java coding adventure

Polish apples in Russia: what’s the package (in Java)?

What is a package?

The potato asked me yesterday: what actually is a package?

Let’s take a look at the project:

packages

In your *.java file, you also have the package blog.jumpstart.learningPath defined:

package blog.jumpstart.learningPath;

public class Potato {

	public static void main(String[] args) {
		Calculator calculator = new Calculator();
		System.out.println(calculator.add(1, 2));
	}

}

The package represents a real system folder. They are created in the source folders.

When you check the file properties (Right click on file Potato.java> Properties) you’ll see there the relative path to the file (inside your project file) and the file location (in other words absolute path):

fileProperties.PNG

If you click the button to the right of the location (the one circled with red) the exact folder where the file is stored will open.

What is the package for?

If you don’t want the people from Russia to eat your Polish apples you just keep them to themselves and don’t let Russians know that you have apples (the fact you have apples isn’t publicly known = is not public).

Packages protect your classes from the outside world. If your class shouldn’t be used in external classes (classes in other packages) just don’t make it public (more about public classes in Visit in the museum: access level – public (and what it means in Java)).

You also keep an order in your project thanks to the packages.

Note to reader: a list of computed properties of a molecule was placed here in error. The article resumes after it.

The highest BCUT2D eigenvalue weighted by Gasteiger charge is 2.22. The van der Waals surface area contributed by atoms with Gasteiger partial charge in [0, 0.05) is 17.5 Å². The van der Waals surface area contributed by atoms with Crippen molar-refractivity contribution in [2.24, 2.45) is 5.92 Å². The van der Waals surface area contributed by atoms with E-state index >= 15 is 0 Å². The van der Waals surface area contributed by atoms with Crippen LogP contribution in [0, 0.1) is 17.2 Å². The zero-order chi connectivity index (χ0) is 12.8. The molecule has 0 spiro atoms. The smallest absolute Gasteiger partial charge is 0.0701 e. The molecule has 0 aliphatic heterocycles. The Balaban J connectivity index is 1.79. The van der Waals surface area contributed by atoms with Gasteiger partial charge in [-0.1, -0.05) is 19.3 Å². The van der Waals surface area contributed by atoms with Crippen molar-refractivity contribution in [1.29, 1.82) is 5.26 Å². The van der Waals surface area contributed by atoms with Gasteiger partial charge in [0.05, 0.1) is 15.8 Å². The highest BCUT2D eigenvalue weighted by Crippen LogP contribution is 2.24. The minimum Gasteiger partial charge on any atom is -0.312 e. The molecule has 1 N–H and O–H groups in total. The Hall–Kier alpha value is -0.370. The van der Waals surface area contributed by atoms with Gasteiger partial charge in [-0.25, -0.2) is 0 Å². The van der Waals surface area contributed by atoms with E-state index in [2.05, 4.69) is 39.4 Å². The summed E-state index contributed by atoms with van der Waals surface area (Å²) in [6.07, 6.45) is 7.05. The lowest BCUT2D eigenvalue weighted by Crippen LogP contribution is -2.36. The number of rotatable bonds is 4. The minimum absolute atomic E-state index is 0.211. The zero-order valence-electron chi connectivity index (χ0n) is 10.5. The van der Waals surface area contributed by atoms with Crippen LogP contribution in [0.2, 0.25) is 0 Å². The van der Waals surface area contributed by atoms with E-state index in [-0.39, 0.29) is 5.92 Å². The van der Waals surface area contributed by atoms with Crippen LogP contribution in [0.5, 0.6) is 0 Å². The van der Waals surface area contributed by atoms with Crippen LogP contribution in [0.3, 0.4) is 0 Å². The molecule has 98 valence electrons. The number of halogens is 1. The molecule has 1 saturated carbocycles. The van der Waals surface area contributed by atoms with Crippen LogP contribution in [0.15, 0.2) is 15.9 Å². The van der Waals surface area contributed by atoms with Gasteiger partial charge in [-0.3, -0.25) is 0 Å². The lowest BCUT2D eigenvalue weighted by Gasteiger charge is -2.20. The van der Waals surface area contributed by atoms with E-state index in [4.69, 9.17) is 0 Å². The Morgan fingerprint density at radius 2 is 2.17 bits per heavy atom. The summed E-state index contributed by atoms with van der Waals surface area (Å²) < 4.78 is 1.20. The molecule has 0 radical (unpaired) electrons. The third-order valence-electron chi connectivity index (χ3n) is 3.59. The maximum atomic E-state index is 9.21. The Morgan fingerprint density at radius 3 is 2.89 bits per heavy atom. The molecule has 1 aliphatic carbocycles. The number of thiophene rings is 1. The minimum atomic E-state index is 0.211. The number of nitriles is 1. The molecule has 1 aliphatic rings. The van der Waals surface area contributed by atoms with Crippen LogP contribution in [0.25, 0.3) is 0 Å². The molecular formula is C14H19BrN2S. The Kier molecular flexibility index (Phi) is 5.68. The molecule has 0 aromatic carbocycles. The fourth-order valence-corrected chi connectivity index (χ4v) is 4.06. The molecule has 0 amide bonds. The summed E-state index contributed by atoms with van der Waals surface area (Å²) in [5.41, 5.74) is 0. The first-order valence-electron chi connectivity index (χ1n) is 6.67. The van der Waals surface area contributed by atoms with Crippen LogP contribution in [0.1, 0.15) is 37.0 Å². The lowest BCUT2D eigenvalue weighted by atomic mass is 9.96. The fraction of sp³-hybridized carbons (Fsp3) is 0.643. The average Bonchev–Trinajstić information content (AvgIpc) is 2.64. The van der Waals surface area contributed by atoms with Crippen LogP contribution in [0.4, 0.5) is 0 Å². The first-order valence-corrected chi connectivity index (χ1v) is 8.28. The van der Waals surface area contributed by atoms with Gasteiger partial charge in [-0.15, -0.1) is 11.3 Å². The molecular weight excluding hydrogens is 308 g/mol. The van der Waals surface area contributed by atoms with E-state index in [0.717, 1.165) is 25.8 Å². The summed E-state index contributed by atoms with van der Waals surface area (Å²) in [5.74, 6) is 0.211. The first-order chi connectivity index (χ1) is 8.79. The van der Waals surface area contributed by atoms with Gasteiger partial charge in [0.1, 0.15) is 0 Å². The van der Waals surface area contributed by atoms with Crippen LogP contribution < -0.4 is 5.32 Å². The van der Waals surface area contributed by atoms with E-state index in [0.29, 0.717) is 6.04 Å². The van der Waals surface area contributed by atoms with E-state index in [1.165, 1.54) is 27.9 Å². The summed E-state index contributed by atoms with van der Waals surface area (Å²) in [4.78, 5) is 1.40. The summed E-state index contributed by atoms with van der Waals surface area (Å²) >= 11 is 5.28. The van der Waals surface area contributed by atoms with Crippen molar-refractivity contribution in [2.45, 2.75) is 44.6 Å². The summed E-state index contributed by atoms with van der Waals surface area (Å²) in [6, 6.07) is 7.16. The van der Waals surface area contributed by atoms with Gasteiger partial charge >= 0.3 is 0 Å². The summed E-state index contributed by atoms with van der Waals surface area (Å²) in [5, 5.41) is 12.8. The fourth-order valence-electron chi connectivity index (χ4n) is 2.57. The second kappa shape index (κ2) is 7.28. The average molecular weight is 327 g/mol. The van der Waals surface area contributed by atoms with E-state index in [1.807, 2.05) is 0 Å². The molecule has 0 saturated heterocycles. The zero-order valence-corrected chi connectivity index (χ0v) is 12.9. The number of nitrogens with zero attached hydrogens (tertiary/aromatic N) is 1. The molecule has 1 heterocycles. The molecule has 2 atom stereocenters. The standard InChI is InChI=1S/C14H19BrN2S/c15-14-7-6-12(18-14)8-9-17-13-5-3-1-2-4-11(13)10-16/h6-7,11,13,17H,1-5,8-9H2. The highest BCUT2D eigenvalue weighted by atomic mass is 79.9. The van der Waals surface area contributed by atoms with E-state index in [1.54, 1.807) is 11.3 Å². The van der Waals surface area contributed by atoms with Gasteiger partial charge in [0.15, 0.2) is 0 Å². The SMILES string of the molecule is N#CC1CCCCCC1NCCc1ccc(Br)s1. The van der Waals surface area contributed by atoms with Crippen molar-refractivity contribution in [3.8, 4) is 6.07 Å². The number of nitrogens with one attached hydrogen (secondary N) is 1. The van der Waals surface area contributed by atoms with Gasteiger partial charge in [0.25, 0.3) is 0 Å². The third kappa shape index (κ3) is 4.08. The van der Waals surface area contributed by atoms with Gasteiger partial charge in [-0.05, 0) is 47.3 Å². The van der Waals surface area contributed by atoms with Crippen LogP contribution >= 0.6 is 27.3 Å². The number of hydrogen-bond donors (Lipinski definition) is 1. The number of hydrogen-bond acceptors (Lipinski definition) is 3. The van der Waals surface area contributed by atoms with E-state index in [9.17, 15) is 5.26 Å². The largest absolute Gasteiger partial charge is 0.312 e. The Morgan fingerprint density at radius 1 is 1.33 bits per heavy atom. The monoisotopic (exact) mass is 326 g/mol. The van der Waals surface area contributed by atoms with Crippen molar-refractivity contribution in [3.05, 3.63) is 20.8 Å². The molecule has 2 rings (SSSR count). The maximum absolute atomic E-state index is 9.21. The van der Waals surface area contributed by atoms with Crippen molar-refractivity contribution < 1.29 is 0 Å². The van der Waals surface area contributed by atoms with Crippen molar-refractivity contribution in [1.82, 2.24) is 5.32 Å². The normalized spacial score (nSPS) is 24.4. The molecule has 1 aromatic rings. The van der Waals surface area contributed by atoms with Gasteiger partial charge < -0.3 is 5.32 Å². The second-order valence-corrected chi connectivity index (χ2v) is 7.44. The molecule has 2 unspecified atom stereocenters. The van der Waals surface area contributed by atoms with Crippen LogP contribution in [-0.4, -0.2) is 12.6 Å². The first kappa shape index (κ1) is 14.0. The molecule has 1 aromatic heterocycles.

Import between packages

There is one more imporatant thing. Yesterday I asked you to create a Potato.java class in package blog.jumpstart.potato. Here’s the code of that package:

package blog.jumpstart.learningPath;\

import blog.jumpstart.learningPath.Calculator;

public class Potato {

	public static void main(String[] args) {
		Calculator calculator = new Calculator();
		System.out.println(calculator.add(1, 2));
	}

}

The line:

import blog.jumpstart.learningPath.Calculator;

means you are using something from differen package inside the class. Here, in class Potato you are using the class Calculator to create the object Calculator. But the class Claculator is in another package so you have to import it.

It’s as if you’d like to eat some Polish apples when you’re in Poland. There’s no problem: you go to the grocery and get Polish apples.

Then, you go to Russia and you still want to eat Polish apples. But before you can eat those apples they have to be imported to Russia.

When class is in the same package as another class you want to use you didn’t have to import import it. But when the class you want to use is in another package (or from the location standpoint in another folder) you have to import it.

Advertisements

Leave a Reply

Fill in your details below or click an icon to log in:

WordPress.com Logo

You are commenting using your WordPress.com account. Log Out / Change )

Twitter picture

You are commenting using your Twitter account. Log Out / Change )

Facebook photo

You are commenting using your Facebook account. Log Out / Change )

Google+ photo

You are commenting using your Google+ account. Log Out / Change )

Connecting to %s